The Value of a Long Wide Antenna

Be Receptive to a Wide Range of Ideas

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Tom Martin Tom Martin
I'm not a very smart guy. But luckily (for myself and for my clients) I am a voracious reader, insanely curious and have made a lifelong commitment to always make time to learn. In short, I believe that by casting a Long Wide Antenna (LWA) I am able to seem smart and occasionally be smart -- or at least clever.

So far, this philosophy has kept me employed for almost 20 years, established me as a well-regarded and often desired public speaker, and I think it even helped me to secure this little gig on Ad Age. But most of all, the LWA philosophy is what makes me (and will make you) a better marketer.

Our business is changing quickly and in so many different ways that no one person can really be on top of everything. In fact, I commented in a previous post on the need to create an insight and information department to solve this exact problem. But with a LWA, you can at least sample the best thinking of others and place that thinking into some kind of informed context. And if you're lucky, it will spur a few new ideas of your own.

For instance, a few weeks ago Joseph Jaffe spoke to the New Orleans Ad Club. The points that he shared inspired a few thoughts of my own; thoughts I think are important enough to pass along here. His first point was his belief that marketers need to "fragment with [their] consumer," which I theoretically agree with but honestly wonder if we can. And if we can, I began to think of what kind of premium clients would place on agencies that can successfully produce messages in lots of channels cost effectively. This thought is something that really had nothing to do with what Jaffe was saying, but none-the-less it is very important for an agency to consider.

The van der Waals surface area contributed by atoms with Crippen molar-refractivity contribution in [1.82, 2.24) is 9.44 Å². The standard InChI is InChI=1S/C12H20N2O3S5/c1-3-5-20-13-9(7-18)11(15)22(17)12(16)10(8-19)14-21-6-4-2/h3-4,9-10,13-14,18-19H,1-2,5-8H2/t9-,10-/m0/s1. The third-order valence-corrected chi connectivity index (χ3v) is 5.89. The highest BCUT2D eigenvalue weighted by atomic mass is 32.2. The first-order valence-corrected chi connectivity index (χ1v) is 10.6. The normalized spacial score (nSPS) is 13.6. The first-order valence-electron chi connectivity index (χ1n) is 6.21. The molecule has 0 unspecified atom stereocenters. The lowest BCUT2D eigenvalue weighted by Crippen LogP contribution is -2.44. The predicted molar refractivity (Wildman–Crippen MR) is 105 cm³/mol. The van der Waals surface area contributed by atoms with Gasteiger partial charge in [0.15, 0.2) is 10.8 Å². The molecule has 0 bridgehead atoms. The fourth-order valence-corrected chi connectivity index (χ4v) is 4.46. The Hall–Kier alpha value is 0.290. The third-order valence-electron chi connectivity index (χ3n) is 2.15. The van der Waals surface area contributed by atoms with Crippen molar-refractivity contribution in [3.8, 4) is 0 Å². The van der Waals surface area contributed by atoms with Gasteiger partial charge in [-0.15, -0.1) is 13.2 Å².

In a highly fragmented media environment, cost-efficient production could become a real differentiator in our business. Good God, that is a scary thought isn't it? While it is easy to buy media in lots of channels, the cost of producing all those various ads, spots, etc., can roll up pretty quickly. And while I shutter to consider having to possibly compete on our firm's ability to produce "cheap," I totally agree with Jaffe. The need to fragment with the consumer is there, but I wonder if advertisers waking up to this will judge an ad agency's value equation differently than they do today.

He went on to talk about the need for brands to demonstrate, involve and empower consumers. Again, very cool thoughts. If you're casting your own LWA, undoubtalbly you've read the research about long-term brand affinity and how 85% of it is driven by experience and post-experience.

He gave a number of great examples, and it really made me stop to think again: How does this change the role of ad agencies? Does it mean we need to hire different folks? Or just re-train the ones we have? Should we offer different services, create entirely new departments, or partner with specialists in order to remain relevant to our clients' marketing needs?

There is no easy answer. But the thoughts are definitely worthy of a conversation with the leaders of our firm over cocktails. If for no other reason than to ensure we plan for the various scenarios that could play out.

And in my humble opinion, that is the greatest value of casting a Long Wide Antenna. By constantly exposing yourself to the random, smart thoughts of others you may actually have a few of your own.

So if you do nothing more today, send everyone on your staff an e-mail and encourage them to begin casting his or her own LWA. Believe me, you'll be a better agency for it. And your clients will appreciate it.

And to Joseph, thanks for popping down to NOLA to share your insights and thoughts with us. And of course, for giving me something to write about.
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